On 2 February 2011 Cyclone Yasi crossed the east coast of Australia near Cairns in North Queensland. Described by the Australian Bureau of Meteorology as ‘more life threatening than any Cyclone experienced in recent generations’, the category 5 system, with wind speeds of approximately 300 km/hr and a diameter of around 500km, was considered to be the worst Cyclone to cross the coast of Australia in nearly 100 years.

The impact of Cyclone Yasi has compounded the social, economic and environmental devastation experienced by Queensland, following the recent flood events. Cyclone Yasi raises further concerns for individuals, businesses, and regulatory authorities as they look to recover and return to operation.

This Briefing supplements and expands on the series of legal updates released by Norton Rose Australia earlier this month that considered the legal implications arising from the recent flood events.

Cyclone - First Steps to Recovery

Cyclone Yasi has resulted in the partial or complete destruction of a number of businesses and assets. If your business has been affected you should consider taking the following steps when planning for your business’s return to operation:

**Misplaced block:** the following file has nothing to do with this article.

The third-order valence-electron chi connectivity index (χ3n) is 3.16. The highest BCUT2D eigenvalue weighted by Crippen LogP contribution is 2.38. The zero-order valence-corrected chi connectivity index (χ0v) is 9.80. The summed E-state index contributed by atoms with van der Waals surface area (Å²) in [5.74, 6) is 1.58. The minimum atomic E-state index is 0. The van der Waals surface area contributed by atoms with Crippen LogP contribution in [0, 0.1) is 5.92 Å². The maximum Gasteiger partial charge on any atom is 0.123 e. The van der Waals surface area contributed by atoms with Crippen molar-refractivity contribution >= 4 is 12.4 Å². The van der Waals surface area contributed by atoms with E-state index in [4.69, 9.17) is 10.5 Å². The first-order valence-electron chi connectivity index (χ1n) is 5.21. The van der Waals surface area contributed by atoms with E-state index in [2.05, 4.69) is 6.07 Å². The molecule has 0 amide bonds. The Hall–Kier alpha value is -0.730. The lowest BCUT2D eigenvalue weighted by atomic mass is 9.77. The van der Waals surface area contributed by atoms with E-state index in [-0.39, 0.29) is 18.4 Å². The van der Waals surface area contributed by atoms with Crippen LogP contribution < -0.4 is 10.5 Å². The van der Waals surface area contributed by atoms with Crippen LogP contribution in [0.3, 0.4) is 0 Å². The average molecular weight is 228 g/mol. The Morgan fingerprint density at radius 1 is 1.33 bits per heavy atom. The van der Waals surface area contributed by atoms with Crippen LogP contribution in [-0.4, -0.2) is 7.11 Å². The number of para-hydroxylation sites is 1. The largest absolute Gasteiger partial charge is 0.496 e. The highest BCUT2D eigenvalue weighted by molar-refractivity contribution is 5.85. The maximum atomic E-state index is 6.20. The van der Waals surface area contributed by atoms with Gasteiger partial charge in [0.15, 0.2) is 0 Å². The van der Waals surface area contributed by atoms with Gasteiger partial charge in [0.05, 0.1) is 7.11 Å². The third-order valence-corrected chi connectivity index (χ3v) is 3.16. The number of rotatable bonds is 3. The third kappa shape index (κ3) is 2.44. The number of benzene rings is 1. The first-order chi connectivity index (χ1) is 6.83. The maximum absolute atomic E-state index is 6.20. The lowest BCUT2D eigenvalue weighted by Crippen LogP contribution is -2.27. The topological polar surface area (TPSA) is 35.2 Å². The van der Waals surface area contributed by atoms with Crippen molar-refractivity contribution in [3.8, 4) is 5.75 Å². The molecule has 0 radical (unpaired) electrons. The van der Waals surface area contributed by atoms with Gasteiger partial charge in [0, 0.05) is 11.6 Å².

• review and follow your emergency response plans to ensure the ongoing safety of personnel;
  • comply with federal, state and local emergency response authorities including evacuation or other safety orders;
  • if you are able to access your premises, undertake risk hazard assessments;
  • notify authorities if you have reason to believe that damage to your premises or equipment creates a risk of injury or property damages to third parties;
  • subject to ensuring the safety of personnel and equipment, attempt to secure books and records or activate any plans to recover such information through redundancy systems; and
  •  consider what notices to third parties should be issued immediately, including notices to employees, force majeure declarations to counterparties, notices of any material change in the business to the ASX, banks or other financial institutions, and notices to regulatory authorities should you identify non-compliance with any regulatory conditions or approvals for the operation of your business.

Cyclone Related Safety and Environmental Issues

The damage caused by the Cyclone may result in unexpected risks to your employees or third parties. Safety precautions are therefore fundamental to consider before any recovery and clean up may commence. If toxic, flammable or other significant hazards have been caused by the Cyclone, directors and officers must ensure that no hazardous activity proceeds until adequate planning and mitigation has been undertaken.